DWP Digital – Ope Anthony, Content Designer

We interviewed Ope Anthony, a DWP Digital Content Designer, about her thoughts and experiences as a Woman in Tech.

DWP Employee

1. What does your job involve?

I’m a content designer for DWP Digital, I joined the team about a year ago and I primarily work in technology services. Technology services is the biggest team at DWP Digital, we focus on making sure 90,000 DWP colleagues have the digital tools, applications, and solutions they need to support citizens.

The role of a content designer across the organisation varies, but my role in technology services specifically involves working on refreshing content on DWP place – the internal platform used by our colleagues if they experience IT issues or need information on a technical matter.

To briefly take you through the user journey, if a colleague experiences a problem with their IT equipment, before contacting a tech support colleague, they are first encouraged to go to the ‘knowledge’ articles on DWP place to find a solution. However, the uptake of these knowledge articles has not been that high because they’re not easy to find and tend to be quite technical.

That’s where I come in. I work with subject matter experts to improve the way content is presented, the language used, the lack of consistency, and much more.

Making content accessible is also essential. I work to ensure everyone has access to the same information in the same way. Content needs to be user-friendly for those who may experience barriers when interacting with or accessing content.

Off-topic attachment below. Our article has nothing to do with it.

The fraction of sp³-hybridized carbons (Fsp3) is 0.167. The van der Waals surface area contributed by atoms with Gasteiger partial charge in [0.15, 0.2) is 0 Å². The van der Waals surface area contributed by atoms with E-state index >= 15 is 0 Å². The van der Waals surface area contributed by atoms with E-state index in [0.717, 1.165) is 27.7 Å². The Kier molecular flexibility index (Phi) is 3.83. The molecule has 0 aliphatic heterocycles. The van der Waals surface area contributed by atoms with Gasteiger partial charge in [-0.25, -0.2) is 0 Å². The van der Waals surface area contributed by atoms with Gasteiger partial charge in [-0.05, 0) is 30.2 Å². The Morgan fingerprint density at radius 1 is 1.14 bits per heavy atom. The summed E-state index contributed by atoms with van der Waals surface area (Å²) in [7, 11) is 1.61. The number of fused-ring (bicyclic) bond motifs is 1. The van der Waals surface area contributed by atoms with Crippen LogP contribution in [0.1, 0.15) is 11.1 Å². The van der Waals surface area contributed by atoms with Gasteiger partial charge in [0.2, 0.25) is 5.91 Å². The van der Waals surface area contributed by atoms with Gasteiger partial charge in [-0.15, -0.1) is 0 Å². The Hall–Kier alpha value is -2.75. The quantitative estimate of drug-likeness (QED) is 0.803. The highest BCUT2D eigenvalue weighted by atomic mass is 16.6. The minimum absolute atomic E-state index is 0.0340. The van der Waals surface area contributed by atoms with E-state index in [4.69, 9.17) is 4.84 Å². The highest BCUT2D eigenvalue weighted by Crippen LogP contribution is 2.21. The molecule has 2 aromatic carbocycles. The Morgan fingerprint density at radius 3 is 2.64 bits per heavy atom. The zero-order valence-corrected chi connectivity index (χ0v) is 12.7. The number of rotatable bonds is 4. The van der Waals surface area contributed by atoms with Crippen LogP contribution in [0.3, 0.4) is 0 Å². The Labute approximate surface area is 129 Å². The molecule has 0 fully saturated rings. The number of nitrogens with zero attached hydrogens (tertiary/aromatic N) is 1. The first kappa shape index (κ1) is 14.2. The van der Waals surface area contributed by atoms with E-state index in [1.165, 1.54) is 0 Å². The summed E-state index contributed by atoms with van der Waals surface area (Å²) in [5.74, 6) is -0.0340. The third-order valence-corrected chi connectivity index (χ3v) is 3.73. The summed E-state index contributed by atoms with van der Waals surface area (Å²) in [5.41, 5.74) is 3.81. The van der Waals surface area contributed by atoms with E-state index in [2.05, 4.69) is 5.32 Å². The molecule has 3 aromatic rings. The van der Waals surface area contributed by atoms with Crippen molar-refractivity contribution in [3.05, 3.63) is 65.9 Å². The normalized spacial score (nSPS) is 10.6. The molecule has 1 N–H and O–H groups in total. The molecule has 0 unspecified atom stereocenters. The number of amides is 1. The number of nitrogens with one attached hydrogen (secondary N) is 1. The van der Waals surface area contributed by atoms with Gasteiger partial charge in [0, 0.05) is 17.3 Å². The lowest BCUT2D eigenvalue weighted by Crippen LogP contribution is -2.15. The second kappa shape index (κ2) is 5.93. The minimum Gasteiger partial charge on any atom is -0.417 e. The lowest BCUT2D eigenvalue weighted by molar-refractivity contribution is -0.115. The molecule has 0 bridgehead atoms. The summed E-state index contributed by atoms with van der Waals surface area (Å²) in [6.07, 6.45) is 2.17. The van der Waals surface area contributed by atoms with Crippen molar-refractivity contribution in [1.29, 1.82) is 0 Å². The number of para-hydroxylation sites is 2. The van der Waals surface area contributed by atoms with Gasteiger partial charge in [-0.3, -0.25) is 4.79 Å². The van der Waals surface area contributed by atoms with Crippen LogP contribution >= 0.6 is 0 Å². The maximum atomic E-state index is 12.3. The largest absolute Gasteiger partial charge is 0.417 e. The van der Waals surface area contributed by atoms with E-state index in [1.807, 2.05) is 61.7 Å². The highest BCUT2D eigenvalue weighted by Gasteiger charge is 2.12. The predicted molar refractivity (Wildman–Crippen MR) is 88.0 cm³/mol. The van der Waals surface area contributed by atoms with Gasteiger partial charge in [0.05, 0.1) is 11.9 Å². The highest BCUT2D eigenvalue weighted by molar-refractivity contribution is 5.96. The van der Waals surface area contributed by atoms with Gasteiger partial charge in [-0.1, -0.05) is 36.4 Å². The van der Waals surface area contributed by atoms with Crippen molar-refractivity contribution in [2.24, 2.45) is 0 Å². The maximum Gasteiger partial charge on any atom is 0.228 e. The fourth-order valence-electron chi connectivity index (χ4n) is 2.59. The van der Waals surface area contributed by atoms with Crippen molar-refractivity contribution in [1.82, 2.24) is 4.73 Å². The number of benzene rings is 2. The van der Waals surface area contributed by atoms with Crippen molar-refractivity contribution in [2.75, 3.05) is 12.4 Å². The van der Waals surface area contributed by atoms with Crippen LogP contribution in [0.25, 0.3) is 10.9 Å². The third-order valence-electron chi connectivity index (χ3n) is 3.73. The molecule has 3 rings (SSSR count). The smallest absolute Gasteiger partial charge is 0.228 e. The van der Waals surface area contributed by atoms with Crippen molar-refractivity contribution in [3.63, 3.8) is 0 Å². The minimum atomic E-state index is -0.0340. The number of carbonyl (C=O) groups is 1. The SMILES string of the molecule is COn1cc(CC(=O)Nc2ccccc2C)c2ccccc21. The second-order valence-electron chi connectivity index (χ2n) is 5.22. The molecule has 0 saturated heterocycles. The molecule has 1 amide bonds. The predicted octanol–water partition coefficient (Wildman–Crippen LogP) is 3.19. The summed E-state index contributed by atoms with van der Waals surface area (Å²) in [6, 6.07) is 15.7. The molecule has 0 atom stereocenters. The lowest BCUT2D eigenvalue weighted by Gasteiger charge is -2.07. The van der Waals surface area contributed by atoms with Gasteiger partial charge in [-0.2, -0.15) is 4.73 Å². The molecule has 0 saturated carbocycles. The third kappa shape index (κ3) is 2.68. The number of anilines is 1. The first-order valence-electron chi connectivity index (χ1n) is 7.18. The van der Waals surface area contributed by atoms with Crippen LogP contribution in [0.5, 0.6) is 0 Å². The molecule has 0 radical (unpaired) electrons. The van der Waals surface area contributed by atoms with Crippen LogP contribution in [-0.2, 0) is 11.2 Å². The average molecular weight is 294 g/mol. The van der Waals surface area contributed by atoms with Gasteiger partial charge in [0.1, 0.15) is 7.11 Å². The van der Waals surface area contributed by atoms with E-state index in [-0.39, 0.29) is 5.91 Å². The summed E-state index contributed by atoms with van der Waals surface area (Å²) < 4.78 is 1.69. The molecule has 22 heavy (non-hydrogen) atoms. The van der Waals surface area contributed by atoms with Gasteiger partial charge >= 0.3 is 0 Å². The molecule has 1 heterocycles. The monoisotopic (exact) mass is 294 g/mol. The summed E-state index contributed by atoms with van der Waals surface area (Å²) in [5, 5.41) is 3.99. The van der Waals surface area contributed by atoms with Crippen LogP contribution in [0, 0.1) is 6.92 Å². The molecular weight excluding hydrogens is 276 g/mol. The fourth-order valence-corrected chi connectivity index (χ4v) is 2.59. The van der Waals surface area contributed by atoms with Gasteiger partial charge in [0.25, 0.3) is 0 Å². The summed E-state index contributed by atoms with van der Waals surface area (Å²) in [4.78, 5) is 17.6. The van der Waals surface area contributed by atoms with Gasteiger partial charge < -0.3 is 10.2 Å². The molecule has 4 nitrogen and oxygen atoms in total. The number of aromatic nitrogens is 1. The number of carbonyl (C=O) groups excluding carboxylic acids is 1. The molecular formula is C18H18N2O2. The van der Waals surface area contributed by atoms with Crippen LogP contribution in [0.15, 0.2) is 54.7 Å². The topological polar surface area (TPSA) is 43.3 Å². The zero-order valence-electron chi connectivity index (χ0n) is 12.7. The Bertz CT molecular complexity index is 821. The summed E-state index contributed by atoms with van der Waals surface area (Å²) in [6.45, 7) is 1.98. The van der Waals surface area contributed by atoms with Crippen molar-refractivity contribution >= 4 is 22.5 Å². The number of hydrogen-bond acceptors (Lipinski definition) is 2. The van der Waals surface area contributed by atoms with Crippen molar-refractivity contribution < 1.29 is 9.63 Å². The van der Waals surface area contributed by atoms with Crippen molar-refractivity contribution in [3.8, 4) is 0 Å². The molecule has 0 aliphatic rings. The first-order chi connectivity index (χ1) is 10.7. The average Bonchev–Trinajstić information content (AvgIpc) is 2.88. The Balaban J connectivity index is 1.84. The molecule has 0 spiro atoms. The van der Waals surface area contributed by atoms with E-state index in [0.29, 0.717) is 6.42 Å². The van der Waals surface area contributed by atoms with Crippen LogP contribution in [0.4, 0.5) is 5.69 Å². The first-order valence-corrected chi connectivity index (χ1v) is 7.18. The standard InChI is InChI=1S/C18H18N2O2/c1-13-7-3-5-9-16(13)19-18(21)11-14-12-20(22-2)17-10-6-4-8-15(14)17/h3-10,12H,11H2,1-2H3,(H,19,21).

I come up with ideas for improvement, feedback suggestions and review ideas from my team. We discuss the best approach to take, considering the pros and cons of each suggestion. I have to say, I don’t think I’ve ever worked anywhere that values collaboration as much as my team does here at DWP Digital. I enjoy that I’m also trusted to work independently.


2. What made you choose a career in technology?

As cliché as it sounds, I didn’t choose tech, tech chose me. Seriously, I didn’t pursue it actively. I actually come from a legal background, I’ve just kind of fallen into tech. The role seemed interesting and was an opportunity for me to advance my skills, so I just thought I’d go for it.


3. Do you think there is a lack of females in the IT and tech sector?